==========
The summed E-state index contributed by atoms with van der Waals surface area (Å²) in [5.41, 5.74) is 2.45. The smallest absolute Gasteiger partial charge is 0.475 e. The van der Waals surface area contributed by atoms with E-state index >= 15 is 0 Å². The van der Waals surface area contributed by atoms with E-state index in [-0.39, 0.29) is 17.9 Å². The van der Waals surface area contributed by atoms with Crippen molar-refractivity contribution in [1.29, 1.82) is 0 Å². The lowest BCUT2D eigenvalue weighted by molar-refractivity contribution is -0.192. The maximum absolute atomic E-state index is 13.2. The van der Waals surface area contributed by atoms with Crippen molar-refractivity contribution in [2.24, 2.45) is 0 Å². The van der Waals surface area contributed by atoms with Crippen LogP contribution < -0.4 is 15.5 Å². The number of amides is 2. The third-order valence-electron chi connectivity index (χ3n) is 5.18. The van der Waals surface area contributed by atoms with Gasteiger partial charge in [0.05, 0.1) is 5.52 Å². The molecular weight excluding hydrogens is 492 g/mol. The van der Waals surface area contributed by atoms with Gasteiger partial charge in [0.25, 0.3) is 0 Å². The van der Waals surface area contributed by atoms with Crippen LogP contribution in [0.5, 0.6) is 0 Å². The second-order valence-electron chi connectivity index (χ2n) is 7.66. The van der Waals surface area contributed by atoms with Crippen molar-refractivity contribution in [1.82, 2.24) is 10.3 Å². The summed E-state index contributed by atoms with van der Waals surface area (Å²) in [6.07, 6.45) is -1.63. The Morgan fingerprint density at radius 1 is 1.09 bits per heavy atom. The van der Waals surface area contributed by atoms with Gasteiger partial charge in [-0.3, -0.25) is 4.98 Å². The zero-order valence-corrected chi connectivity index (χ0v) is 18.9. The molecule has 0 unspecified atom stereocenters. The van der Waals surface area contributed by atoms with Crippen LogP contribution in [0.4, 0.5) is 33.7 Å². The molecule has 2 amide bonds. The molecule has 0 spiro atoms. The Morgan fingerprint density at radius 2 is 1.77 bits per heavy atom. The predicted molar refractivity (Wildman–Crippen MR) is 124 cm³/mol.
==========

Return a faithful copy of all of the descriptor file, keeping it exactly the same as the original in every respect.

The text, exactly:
The summed E-state index contributed by atoms with van der Waals surface area (Å²) in [5.41, 5.74) is 2.45. The smallest absolute Gasteiger partial charge is 0.475 e. The van der Waals surface area contributed by atoms with E-state index >= 15 is 0 Å². The van der Waals surface area contributed by atoms with E-state index in [-0.39, 0.29) is 17.9 Å². The van der Waals surface area contributed by atoms with Crippen molar-refractivity contribution in [1.29, 1.82) is 0 Å². The lowest BCUT2D eigenvalue weighted by molar-refractivity contribution is -0.192. The maximum absolute atomic E-state index is 13.2. The van der Waals surface area contributed by atoms with Crippen molar-refractivity contribution in [2.24, 2.45) is 0 Å². The van der Waals surface area contributed by atoms with Crippen LogP contribution < -0.4 is 15.5 Å². The number of amides is 2. The third-order valence-electron chi connectivity index (χ3n) is 5.18. The van der Waals surface area contributed by atoms with Gasteiger partial charge in [0.05, 0.1) is 5.52 Å². The molecular weight excluding hydrogens is 492 g/mol. The van der Waals surface area contributed by atoms with Gasteiger partial charge in [0.25, 0.3) is 0 Å². The van der Waals surface area contributed by atoms with Crippen LogP contribution in [0.5, 0.6) is 0 Å². The second-order valence-electron chi connectivity index (χ2n) is 7.66. The van der Waals surface area contributed by atoms with Crippen molar-refractivity contribution in [1.82, 2.24) is 10.3 Å². The summed E-state index contributed by atoms with van der Waals surface area (Å²) in [6.07, 6.45) is -1.63. The Morgan fingerprint density at radius 1 is 1.09 bits per heavy atom. The van der Waals surface area contributed by atoms with Gasteiger partial charge in [-0.3, -0.25) is 4.98 Å². The zero-order valence-corrected chi connectivity index (χ0v) is 18.9. The molecule has 0 unspecified atom stereocenters. The van der Waals surface area contributed by atoms with Crippen LogP contribution in [0.4, 0.5) is 33.7 Å². The molecule has 2 amide bonds. The molecule has 0 spiro atoms. The Morgan fingerprint density at radius 2 is 1.77 bits per heavy atom. The predicted molar refractivity (Wildman–Crippen MR) is 124 cm³/mol.